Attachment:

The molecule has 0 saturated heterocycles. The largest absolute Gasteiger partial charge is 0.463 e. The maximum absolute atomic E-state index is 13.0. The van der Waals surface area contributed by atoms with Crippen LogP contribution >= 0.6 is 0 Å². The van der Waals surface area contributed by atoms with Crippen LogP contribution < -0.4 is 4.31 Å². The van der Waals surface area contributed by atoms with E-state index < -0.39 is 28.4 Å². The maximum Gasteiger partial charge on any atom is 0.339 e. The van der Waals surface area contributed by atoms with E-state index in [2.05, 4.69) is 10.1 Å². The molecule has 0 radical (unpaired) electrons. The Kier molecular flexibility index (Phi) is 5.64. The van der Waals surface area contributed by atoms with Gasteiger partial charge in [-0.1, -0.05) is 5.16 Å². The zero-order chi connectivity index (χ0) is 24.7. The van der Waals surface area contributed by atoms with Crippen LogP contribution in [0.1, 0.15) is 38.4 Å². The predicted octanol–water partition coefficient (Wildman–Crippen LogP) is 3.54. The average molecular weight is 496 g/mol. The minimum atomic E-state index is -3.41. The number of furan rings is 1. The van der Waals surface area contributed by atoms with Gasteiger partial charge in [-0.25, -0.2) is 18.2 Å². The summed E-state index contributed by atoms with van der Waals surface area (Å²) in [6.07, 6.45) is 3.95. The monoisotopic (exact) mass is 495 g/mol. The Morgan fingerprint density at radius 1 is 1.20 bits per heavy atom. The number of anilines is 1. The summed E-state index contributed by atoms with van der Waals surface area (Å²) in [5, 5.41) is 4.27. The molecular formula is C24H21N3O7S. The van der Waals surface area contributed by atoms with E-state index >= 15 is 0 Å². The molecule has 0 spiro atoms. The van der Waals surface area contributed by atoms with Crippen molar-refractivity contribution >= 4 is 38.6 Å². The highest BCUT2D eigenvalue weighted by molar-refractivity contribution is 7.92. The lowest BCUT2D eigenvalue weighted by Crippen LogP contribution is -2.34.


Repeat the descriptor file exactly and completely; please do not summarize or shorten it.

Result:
The molecule has 0 saturated heterocycles. The largest absolute Gasteiger partial charge is 0.463 e. The maximum absolute atomic E-state index is 13.0. The van der Waals surface area contributed by atoms with Crippen LogP contribution >= 0.6 is 0 Å². The van der Waals surface area contributed by atoms with Crippen LogP contribution < -0.4 is 4.31 Å². The van der Waals surface area contributed by atoms with E-state index < -0.39 is 28.4 Å². The maximum Gasteiger partial charge on any atom is 0.339 e. The van der Waals surface area contributed by atoms with E-state index in [2.05, 4.69) is 10.1 Å². The molecule has 0 radical (unpaired) electrons. The Kier molecular flexibility index (Phi) is 5.64. The van der Waals surface area contributed by atoms with Gasteiger partial charge in [-0.1, -0.05) is 5.16 Å². The zero-order chi connectivity index (χ0) is 24.7. The van der Waals surface area contributed by atoms with Crippen LogP contribution in [0.1, 0.15) is 38.4 Å². The predicted octanol–water partition coefficient (Wildman–Crippen LogP) is 3.54. The average molecular weight is 496 g/mol. The minimum atomic E-state index is -3.41. The number of furan rings is 1. The van der Waals surface area contributed by atoms with Gasteiger partial charge in [-0.25, -0.2) is 18.2 Å². The summed E-state index contributed by atoms with van der Waals surface area (Å²) in [6.07, 6.45) is 3.95. The monoisotopic (exact) mass is 495 g/mol. The Morgan fingerprint density at radius 1 is 1.20 bits per heavy atom. The number of anilines is 1. The summed E-state index contributed by atoms with van der Waals surface area (Å²) in [5, 5.41) is 4.27. The molecular formula is C24H21N3O7S. The van der Waals surface area contributed by atoms with E-state index >= 15 is 0 Å². The molecule has 0 spiro atoms. The van der Waals surface area contributed by atoms with Crippen molar-refractivity contribution >= 4 is 38.6 Å². The highest BCUT2D eigenvalue weighted by molar-refractivity contribution is 7.92. The lowest BCUT2D eigenvalue weighted by Crippen LogP contribution is -2.34.